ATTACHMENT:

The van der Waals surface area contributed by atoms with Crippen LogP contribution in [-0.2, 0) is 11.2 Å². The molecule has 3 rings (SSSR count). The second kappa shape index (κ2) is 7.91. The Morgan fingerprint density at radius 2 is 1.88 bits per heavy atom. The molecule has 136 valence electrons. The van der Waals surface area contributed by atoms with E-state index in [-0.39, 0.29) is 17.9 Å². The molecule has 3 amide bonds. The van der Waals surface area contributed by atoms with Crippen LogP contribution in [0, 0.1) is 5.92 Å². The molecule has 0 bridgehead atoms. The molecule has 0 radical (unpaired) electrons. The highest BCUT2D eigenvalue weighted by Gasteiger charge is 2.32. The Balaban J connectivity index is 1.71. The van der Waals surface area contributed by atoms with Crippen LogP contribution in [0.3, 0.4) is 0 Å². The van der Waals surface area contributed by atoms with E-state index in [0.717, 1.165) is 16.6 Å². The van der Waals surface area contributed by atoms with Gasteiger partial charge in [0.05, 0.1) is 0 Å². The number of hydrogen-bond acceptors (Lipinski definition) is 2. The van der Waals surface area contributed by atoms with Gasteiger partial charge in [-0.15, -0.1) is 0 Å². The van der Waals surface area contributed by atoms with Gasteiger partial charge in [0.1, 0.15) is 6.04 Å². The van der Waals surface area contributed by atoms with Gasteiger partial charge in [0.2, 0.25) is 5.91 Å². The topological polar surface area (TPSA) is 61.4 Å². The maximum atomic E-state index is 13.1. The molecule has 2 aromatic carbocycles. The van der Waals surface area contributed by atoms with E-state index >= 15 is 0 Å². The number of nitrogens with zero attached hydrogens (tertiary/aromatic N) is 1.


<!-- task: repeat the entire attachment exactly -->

The van der Waals surface area contributed by atoms with Crippen LogP contribution in [-0.2, 0) is 11.2 Å². The molecule has 3 rings (SSSR count). The second kappa shape index (κ2) is 7.91. The Morgan fingerprint density at radius 2 is 1.88 bits per heavy atom. The molecule has 136 valence electrons. The van der Waals surface area contributed by atoms with E-state index in [-0.39, 0.29) is 17.9 Å². The molecule has 3 amide bonds. The van der Waals surface area contributed by atoms with Crippen LogP contribution in [0, 0.1) is 5.92 Å². The molecule has 0 bridgehead atoms. The molecule has 0 radical (unpaired) electrons. The highest BCUT2D eigenvalue weighted by Gasteiger charge is 2.32. The Balaban J connectivity index is 1.71. The van der Waals surface area contributed by atoms with Crippen LogP contribution in [0.3, 0.4) is 0 Å². The van der Waals surface area contributed by atoms with E-state index in [0.717, 1.165) is 16.6 Å². The van der Waals surface area contributed by atoms with Gasteiger partial charge in [0.05, 0.1) is 0 Å². The number of hydrogen-bond acceptors (Lipinski definition) is 2. The van der Waals surface area contributed by atoms with Gasteiger partial charge in [-0.15, -0.1) is 0 Å². The van der Waals surface area contributed by atoms with Gasteiger partial charge in [0.1, 0.15) is 6.04 Å². The van der Waals surface area contributed by atoms with Gasteiger partial charge in [0.2, 0.25) is 5.91 Å². The topological polar surface area (TPSA) is 61.4 Å². The maximum atomic E-state index is 13.1. The molecule has 2 aromatic carbocycles. The van der Waals surface area contributed by atoms with E-state index >= 15 is 0 Å². The number of nitrogens with zero attached hydrogens (tertiary/aromatic N) is 1.